When installing a Shade Sail it is advisable to install posts first and then get a shade manufacturer to fabricate a sail to fit the position of the posts.

This is easier than trying to get posts into a position that pulls the corner of the sail in the correct direction which will keep all sides of the sails tight and not have one side over tight.

It is also preferable because the following can be achieved by placing posts first and then fixing sails second:

  • factoring in the position of the sun
  • achieving the design
  • complementing the shape of existing landscape
  • measuring the heights required

The size and thickness of the sheet post must be sufficient  for the size of the sail to be fitted.

Always start with the highest point and then work diagonally outwards.  A block and tackle set up is realy what you need to install your shade sail to the correct tension.  If using turnbuckles please make sure that you grease the threads when tightning the turnbuckles when stainless steel is under tension it will lock up and your turnbuckle will be as good as dead.  Remember to lock your nuts when your finished adjusting the turnbuckles.    If posts are powder coated make sure you cover the posts with material or foam etc when winching to ensure you do not scrath the paint.

As the post height lengthens or the sail grows in size the posts must be stronger and the footings must be larger.  The corner fittings (D Shackle Turn Buckles) must also be stronger to take higher loads.  Depending on the size of your sail an 8mm rope should be strong enough to hold the loads until you lock off your stainless fittings, although some jobs you may need to use 10mm.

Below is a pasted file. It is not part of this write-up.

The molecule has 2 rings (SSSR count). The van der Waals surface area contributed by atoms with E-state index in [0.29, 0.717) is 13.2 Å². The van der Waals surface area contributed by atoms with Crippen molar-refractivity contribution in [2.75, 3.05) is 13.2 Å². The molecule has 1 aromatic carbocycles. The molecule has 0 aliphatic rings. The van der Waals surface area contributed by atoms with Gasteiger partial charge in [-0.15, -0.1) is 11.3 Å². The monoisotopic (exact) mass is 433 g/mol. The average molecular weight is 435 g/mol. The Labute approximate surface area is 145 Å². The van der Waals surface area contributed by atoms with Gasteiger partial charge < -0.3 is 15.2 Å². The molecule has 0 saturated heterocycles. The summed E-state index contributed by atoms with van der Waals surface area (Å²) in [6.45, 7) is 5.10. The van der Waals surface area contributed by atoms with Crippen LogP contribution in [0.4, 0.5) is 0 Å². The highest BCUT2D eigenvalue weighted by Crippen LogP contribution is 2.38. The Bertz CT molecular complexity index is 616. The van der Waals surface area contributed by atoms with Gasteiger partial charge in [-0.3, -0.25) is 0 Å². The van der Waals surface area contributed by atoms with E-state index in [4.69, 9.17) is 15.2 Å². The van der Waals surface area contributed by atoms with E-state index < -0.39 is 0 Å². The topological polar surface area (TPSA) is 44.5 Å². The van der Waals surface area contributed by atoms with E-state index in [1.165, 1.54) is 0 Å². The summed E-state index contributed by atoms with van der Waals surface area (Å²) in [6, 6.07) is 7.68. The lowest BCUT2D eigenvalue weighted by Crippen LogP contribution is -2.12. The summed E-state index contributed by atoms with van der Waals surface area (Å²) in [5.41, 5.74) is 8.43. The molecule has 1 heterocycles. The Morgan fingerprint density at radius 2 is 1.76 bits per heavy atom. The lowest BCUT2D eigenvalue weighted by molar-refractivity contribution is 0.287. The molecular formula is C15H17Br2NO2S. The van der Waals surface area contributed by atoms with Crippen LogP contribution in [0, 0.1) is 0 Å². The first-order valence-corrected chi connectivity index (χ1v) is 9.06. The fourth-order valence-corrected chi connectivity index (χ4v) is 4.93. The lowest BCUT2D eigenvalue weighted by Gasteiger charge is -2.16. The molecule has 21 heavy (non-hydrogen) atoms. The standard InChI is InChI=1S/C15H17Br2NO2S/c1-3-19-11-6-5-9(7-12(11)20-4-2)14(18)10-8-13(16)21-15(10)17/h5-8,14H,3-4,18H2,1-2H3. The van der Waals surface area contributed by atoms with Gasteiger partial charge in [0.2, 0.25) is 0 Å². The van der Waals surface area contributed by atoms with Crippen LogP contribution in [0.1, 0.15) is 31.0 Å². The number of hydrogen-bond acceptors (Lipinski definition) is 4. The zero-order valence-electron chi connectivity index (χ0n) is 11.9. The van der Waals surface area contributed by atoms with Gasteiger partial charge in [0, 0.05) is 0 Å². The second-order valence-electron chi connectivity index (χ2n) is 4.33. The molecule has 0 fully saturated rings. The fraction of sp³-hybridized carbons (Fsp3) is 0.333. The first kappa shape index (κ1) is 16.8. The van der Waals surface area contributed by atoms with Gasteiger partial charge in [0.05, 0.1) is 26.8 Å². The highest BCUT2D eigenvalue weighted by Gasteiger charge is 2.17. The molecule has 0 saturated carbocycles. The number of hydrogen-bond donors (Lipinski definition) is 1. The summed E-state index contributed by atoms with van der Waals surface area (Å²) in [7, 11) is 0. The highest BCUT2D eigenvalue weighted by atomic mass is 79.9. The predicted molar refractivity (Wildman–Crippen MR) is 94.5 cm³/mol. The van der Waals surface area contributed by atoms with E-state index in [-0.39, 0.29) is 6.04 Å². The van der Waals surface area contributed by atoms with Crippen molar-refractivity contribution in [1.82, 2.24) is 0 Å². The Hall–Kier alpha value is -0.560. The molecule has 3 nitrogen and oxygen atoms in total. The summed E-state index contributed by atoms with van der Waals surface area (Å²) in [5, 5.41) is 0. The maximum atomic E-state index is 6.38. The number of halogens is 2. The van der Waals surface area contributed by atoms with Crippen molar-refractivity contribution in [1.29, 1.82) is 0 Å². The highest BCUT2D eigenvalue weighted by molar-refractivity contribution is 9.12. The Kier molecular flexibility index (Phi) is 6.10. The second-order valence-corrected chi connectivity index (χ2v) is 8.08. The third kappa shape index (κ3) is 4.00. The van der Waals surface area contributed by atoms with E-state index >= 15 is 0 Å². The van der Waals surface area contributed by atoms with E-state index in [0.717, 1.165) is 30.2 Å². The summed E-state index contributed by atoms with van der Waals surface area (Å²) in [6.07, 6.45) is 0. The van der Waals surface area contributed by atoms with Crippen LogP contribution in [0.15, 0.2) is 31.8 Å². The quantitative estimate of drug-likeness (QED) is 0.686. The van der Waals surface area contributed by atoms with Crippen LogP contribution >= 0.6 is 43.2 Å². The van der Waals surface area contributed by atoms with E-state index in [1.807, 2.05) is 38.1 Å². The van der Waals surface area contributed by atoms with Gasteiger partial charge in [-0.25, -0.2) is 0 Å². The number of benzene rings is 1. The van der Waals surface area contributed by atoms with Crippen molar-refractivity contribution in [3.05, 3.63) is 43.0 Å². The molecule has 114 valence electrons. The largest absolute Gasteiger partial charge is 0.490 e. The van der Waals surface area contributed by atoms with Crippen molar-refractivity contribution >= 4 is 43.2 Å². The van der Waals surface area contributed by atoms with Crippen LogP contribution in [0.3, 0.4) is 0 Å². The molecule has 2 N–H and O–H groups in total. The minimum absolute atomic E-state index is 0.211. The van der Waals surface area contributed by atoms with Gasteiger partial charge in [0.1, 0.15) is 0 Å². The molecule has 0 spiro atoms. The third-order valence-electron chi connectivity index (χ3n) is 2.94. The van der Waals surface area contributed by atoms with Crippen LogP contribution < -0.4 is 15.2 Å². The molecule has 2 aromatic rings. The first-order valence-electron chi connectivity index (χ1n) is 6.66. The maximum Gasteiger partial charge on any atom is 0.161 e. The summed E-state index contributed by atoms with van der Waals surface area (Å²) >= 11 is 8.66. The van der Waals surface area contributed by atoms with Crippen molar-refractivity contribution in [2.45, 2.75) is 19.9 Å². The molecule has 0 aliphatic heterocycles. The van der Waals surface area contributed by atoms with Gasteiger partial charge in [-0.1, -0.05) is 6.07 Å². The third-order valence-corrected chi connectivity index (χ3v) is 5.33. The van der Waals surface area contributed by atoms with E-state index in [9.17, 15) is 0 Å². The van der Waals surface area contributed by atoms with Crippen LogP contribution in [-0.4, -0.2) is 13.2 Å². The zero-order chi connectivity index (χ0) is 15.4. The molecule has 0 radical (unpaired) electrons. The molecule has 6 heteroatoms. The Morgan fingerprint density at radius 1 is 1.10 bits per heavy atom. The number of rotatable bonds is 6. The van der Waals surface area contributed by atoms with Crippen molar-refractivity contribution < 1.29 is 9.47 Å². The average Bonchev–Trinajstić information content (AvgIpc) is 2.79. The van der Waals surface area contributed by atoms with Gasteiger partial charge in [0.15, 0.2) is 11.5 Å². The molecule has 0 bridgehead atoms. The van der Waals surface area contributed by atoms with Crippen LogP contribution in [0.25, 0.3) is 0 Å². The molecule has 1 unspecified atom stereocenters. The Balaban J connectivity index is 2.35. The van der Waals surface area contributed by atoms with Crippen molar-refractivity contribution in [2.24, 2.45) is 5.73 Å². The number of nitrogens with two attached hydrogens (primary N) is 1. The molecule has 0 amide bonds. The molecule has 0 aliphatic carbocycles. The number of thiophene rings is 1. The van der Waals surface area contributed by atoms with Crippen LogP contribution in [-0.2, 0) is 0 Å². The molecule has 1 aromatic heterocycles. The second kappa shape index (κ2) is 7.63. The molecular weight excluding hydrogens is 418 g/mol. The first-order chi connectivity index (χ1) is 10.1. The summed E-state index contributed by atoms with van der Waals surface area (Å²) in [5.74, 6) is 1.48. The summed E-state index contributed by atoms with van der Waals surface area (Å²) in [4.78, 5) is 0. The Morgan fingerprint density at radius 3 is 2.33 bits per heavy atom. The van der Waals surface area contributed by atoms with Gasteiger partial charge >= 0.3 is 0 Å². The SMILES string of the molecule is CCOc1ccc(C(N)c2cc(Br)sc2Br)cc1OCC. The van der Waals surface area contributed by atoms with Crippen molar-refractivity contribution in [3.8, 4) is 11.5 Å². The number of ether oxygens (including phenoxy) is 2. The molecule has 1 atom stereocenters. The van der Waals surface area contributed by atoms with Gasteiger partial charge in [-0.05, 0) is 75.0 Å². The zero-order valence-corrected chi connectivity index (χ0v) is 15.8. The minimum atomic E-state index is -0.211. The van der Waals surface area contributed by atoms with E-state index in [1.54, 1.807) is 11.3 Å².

Shade cloth does allow water to seep through but in larger downpours water can bank up on the sail and stretch it.

In order to stop this happening you should have a fall of at least 1 metre for every 5 metres.  This fall can be acquired by two high posts on one side and two low posts on the other side or a more attractive design is to create a hyperbolic finish in the sail by placing two high posts diagonally and two low posts diagonally.  This design helps to equalise the wind loads on the sail but still allows for water runoff.

If you have installed your post you need to measure the distance between the eyes on the posts and the diagonal measuremenst as well.

You should also discuss what fitting you require to be installed in the corners of the sail so the manufacturer can allow for the stretch in the sail and the corner fittings.

The stretch worked out by the manufacturer is usually a standard reduction so if your posts are not up to the correct specification for their height and the sail size there is a good chance your posts will fail.

When installing your posts they should be installed at a lean of between 5 and 10 degrees away from the centre of the sail.

Hope you find these tips helpful.  I’ll discuss the installing of sails from existing structures.